By Summer Banks

Staff Reporter

From somewhere between a haunted house and heightened artistic vision of contemporary suburban America emerges the newest addition to Yale’s undergraduate theater scene. The Installation of Cruelty, a theatrical performance art piece at the Off Broadway Theater that runs Nov. 2 through 4, brings a fresh perspective on the nature of American anxiety, consumer culture and performance art itself.

The brainchild of Miranda Jones ’06 and Patrick Huguenin ’06, Cruelty promises to create a theater in the tradition of Antoin Artuad, a French playwright, actor and director of the first half of the 20th century. In advocating his theater of cruelty, Artaud explained that cruelty means confronting the audience with the grotesque to make them uncomfortable, breaking them out of their artificial reality and forcing them to confront themselves.

“The Theatre of Cruelty has been created in order to restore to the theatre a passionate and convulsive conception of life,” Artuad wrote. “It is in this sense of violent rigour and extreme condensation of scenic elements that the cruelty on which it is based must be understood.

Jones’ recent study of Artaud has influenced her vision of the installation. She said his emphasis on the senses is reflected in the creation of the detailed performance pieces.

“It’s a spectacle that you walk though,” Jones said. “It should constantly keep you questioning.”

Huguenin said he had always wanted to put up a haunted house incorporating such resources of a theater department as theatrical lighting and trained performers. However, this final product has turned into something entirely different.

“It’s not a haunted house,” he said. “It’s a performance.”

Although the Installation may appear to be nothing more than a dressed-up, avant-garde version of the traditional Halloween amusement, it incorporates a few key differences. The traditional skeletons and spiderwebs have been replaced with the less cliche but still bone-chilling images of self-mutilation, consumption and control. The focus is on an atmosphere of eerie familiarity and less on the forbidden dark crypts of traditional haunted houses.

Jones began to formulate the idea over the summer during a session of people-watching on the subway.

“I thought, if you exaggerate this, wouldn’t some of it be kind of eerie?” she said.

Further examination of American culture introduced more material for a new kind of Halloween entertainment. The creators have replaced the archetypal symbols for frightening specters with images culled from contemporary culture, bringing the dusty haunted house into the hypersanitized modern world. Amplifying the “bizarre nature of some of the rituals that we engage in as a society that are kind of destructive,” inspired the final piece, Jones said.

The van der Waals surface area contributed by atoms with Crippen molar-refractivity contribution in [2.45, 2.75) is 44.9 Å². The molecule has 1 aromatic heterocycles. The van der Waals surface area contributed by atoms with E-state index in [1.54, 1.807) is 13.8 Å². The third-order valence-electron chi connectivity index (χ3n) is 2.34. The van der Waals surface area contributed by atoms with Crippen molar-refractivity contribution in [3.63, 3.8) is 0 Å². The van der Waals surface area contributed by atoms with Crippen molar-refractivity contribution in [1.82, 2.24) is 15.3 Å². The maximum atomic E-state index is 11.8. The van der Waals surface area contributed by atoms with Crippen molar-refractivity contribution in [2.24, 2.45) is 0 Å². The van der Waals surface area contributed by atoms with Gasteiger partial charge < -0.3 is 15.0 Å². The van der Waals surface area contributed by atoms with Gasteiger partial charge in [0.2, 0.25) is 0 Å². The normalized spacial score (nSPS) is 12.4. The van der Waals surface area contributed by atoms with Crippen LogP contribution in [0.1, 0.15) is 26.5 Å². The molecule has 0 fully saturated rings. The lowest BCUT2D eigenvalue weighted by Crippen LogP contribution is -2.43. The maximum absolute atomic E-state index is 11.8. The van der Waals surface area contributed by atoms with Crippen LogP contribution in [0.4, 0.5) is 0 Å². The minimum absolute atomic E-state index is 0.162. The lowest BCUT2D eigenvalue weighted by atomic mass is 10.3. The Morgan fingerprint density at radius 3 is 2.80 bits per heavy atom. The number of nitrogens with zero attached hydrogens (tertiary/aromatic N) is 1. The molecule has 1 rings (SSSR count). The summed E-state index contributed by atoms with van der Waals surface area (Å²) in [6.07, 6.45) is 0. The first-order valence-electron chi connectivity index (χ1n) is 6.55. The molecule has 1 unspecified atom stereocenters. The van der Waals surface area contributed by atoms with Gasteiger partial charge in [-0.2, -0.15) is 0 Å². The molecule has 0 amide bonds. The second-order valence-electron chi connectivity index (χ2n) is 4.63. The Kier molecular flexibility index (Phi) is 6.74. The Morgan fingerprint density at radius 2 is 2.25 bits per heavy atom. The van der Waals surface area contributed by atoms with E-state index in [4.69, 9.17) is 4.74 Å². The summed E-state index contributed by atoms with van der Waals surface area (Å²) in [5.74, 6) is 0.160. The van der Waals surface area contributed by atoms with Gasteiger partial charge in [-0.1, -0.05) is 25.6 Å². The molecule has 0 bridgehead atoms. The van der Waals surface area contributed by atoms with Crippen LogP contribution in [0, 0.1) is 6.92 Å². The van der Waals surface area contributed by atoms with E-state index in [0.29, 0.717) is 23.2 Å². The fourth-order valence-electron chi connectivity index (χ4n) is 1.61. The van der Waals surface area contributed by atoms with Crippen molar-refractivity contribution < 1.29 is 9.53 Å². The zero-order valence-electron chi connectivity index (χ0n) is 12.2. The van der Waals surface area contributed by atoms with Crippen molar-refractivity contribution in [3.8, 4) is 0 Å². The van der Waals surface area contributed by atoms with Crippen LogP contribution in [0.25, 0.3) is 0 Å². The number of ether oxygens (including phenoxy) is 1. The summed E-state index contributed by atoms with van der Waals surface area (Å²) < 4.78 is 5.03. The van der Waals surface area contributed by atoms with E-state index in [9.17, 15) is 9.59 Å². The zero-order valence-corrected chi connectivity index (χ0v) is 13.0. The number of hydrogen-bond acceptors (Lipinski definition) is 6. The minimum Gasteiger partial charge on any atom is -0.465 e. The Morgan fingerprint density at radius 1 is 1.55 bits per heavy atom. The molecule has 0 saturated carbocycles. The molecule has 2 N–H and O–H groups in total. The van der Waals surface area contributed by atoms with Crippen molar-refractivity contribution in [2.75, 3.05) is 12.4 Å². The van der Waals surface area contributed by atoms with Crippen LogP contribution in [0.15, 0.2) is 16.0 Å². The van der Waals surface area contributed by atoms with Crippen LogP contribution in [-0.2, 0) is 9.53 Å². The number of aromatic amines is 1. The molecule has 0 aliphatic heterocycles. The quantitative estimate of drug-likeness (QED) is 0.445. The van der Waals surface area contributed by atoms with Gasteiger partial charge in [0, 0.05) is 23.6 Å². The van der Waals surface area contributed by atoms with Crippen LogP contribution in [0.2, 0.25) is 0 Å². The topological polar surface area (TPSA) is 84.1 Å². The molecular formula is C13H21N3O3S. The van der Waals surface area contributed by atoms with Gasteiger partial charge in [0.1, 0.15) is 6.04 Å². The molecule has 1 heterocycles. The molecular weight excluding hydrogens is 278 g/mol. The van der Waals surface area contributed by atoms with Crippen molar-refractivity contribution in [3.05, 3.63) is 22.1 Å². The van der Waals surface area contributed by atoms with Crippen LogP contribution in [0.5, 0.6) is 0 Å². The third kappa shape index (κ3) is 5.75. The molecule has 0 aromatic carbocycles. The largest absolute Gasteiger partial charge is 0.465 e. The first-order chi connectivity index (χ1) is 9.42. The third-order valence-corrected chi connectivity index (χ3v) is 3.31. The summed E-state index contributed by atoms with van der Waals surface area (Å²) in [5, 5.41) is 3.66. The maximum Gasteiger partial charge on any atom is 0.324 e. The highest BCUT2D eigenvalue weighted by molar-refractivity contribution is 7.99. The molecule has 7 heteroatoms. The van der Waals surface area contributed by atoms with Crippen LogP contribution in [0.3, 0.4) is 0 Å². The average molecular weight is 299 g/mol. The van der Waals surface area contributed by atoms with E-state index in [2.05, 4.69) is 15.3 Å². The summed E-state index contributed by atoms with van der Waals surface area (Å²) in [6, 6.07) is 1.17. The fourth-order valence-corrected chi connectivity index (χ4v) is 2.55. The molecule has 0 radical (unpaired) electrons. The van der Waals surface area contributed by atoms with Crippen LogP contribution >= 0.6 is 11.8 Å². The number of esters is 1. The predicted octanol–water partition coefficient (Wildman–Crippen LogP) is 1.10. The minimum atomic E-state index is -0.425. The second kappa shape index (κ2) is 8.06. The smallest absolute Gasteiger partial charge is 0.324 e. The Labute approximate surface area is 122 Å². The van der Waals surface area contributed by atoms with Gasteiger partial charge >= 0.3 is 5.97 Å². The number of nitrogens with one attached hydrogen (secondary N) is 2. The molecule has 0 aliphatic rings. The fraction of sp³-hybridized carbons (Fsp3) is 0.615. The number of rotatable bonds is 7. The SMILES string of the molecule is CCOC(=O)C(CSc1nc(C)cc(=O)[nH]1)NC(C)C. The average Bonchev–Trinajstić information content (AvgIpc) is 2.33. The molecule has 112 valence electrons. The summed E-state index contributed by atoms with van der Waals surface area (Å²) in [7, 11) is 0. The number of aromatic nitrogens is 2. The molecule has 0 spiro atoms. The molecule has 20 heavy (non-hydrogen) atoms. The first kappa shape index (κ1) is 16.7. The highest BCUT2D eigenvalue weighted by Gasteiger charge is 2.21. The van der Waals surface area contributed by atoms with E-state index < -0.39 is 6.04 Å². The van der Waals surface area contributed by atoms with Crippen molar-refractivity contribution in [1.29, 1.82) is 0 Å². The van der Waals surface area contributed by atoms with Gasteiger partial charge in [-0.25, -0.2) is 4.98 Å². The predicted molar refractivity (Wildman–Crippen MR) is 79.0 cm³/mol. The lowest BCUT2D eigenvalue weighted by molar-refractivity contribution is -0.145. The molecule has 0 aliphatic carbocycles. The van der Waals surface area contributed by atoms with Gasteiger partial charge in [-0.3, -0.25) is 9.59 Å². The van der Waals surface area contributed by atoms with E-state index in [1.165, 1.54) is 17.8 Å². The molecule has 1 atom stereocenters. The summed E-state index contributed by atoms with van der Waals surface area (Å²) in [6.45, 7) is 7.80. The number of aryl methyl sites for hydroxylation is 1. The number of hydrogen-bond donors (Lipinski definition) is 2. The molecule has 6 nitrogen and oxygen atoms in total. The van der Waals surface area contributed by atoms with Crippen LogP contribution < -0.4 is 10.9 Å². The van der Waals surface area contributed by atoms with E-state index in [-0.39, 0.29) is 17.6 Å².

Huguenin is also quick to note that the production has a campy component.

“It’s one part cultural commentary, one part humor,” he said. “There will be plenty of titillation.”

The piece is also designed to poke fun at itself and the very nature of performance art.

Most visitors to the Off-Broadway Theater are accustomed to sitting in a chair for a roughly two-hour performance and leaving. Cruelty, on the other hand, requires timed entrances of five-person groups into a series of six rooms with 90-second scenes playing on loop. A sound collage composed by Meaghan Burke ’06 of various noises created in each of the scenes synthesized with a live cello overlay forms the fabric into which each of the scenes is woven.

“The music is about implosion, the sounds sort of self-destruct,” Burke said. “What is initially recognizable becomes chaotic.”

Audience members become museumgoers, only this museum is an exhibit of living puppets floating in a heightened reality. A clear path is marked from which it is very difficult to stray, drawing audience members uncomfortably close to the actors.

Visitors are free to go through the installation as many times as they wish, meaning that the viewing time could vary anywhere from a few minutes to the entire two-hour performance each night.

Huguenin said the experience has been extremely collaborative, especially in comparison to other productions at Yale, in that nearly everyone has some hand in all the aspects of the creation of the production. Many of the performers are non-actors, but engaged themselves in the idea they wanted to portray and often originated their parts.

Both creators noticed that Yale’s community has not had a strong tradition in this variety of performance art. Huguenin said the lack of appropriate spaces may be detrimental to prospective efforts, while Jones focused on constraints derived from the intellectual environment.

“People think that they have to stick to a certain structure,” Jones said. “It’s not that people have no interest in it, but we’re surrounded by this academic culture that creates this little bubble.”

Jones also expressed an interest in getting this breed of experimental theatrical form out of its own circle and to the public.

“Its masturbatory if it’s only reaching the elite,” she said.

Since the set will not be loaded into the theater until Sunday, this initially mystifying concept for a theatrical piece has yet to gel completely. However, it will not be long until the door of an entirely new “haunted” house slowly creaks open to let the adventurous few into its depths.